Bennett and Czar looked great, but man was it nice to see Jankowski so offensively engaged, using his big body and reach to maintain possession.

    What a game for them.

    Really, what will happen with Neal when he returns? Czarnik is playing really well, too. Forcing turnovers, going to the corners. Really, to me, all of our critiques of him (other than his size) he has addressed.

  • Jumping Jack Flash

    That was the best game I have seen the Flames play this season. Say what you want about Smith but when he is playing the puck with confidence like last night he keeps teams off balance. That was the difference in the game. You saw early that Ras was pressured into a bad give away so with Smith alleviating the forecheck pressure our young D can make easier outlet passes which the do very well.

    To be able to hold one of the top teams in the NHL to 8 shots after 40 mins is remarkable. Personally, I don’t think the Isles had one of the best games but that was full credit to the Flames. Who knew bringing up Lazar would lead to Czarnik finding his A game?

  • BlueMoonNigel

    Ultimate irony of trading for Stone and then extending him is that in the move to clear cap space to accommodate him, brother Michael would quickly become an ex-Flame.

  • Greg

    Brodie is actually the reason I’m ok spending a bunch of futures this year – because I do think he’s the odd man out, and will be used to recoup those futures in the off-season.

    The log jam is on the left side though. I’d bet Kylington is the most likely to succeed on the right given his skating ability. Much as I think he’s already earned a spot, I wouldn’t mind if the flames did add someone like Kronwall, and sent Kylington down but specifically to work on playing right side. Having him and Valimaki (and Stone) as the playoff depth options would be pretty good IMO.

    • withachance

      we would need him to show it at the AHL level. Personally skeptical to put someone who was noted to have some positioning issues in his own zone on his off side. Dman playing on his off sides needs to have extreme comfort level on their backhand, which Brodie does, not sure Kylington does

    • Mickey O'Reaves

      Valimaki has been playing on the right side in Stockton.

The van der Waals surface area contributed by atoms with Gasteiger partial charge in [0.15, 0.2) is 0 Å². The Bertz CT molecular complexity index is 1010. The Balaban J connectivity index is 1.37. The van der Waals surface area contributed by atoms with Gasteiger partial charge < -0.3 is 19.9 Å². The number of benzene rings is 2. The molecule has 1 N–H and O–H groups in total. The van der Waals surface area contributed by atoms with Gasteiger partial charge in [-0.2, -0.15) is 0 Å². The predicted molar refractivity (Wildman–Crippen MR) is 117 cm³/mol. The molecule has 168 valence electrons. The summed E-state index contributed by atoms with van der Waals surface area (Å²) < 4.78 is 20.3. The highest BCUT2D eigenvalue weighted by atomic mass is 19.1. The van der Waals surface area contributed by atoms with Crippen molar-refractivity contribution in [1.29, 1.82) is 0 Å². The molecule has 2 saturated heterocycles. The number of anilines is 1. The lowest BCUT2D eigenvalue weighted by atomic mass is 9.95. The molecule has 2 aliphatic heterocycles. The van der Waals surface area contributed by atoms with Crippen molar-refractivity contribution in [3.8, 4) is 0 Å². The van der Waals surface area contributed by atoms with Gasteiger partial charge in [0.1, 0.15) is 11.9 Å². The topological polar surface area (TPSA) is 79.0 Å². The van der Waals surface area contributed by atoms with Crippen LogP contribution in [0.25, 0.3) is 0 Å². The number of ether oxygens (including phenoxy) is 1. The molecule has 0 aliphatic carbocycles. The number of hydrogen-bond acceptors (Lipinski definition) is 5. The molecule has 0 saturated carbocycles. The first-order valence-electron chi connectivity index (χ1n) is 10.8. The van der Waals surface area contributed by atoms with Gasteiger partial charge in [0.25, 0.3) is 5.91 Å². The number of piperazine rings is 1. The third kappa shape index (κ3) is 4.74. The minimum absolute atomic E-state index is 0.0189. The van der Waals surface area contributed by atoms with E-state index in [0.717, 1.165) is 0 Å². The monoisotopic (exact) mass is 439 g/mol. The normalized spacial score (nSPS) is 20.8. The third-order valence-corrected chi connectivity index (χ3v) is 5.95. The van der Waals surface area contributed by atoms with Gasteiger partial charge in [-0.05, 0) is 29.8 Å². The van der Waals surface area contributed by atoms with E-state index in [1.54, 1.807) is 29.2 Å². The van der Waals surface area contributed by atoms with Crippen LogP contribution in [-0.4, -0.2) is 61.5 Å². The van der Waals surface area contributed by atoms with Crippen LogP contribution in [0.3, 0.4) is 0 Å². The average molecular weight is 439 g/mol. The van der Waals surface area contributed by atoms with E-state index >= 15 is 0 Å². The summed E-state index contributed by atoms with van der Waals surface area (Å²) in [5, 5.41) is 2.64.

Hanifin can definitely play on his off side, he did it in Carolina under Peters.
      It gives some options going forward anyway.

  • Derzie

    Reading this gave me a flashback to 1 short year ago.
    The piece that triggered it was the Czarnik performance and the healthy scratch leading up to it. Czar was a world-beater in pre-season and then fell off of the map, and was rightfully benched. Now he has sprung out of the gate and looks like a world-beater again. This is no accident. This is coaching. Knowing what to do to get the best from your players. Peters did it with Czar & Frolik with positive results (except for Frolik whining about it through his agent).
    Which brings me to why I thought of last year. Every article was about something that GG was doing wrong or not doing at all. A masterclass in how not to coach. It’s ironic that if there were Razzie awards for worst at their job, Edmonton had the whole market cornered prior to freeing Chiarelli.

    Loving the atmosphere and the articles. Personally, it has taught me that I can spot bad coaching (what GG did) but I have no idea how to spot good coaching (i.e. Peters potential). Peters and Lindholm have been a revelation that I in no way saw coming, but am so glad to have been wrong. Completely wrong.

    • flames2015

      calling Czarnik a world beater is a huge stretch. He’s definitely played well as of late, and his goals are a result of being in the right place and having it go in. Huge confidence booster for sure. It’s great to see him have that compete level, but he still has huge lapses defensively.

  • Al Rain

    Re: is it really worth it for Smith to play the puck? I say yes. Most times it gains clean possession, saves a hit and clears the zone. I’m convinced that 7 shots against in 2 periods is partly Smith’s doing.

    And it’s damned fun to watch.

  • I am so with you with Smith and handling the puck. A few good passes that look good but really don’t make that big a difference vs the risk of crap goals against or high danger scoring chance on his end? It’s stupid. I don’t understand how coaches have not sat him at told him to stay in the Fing net.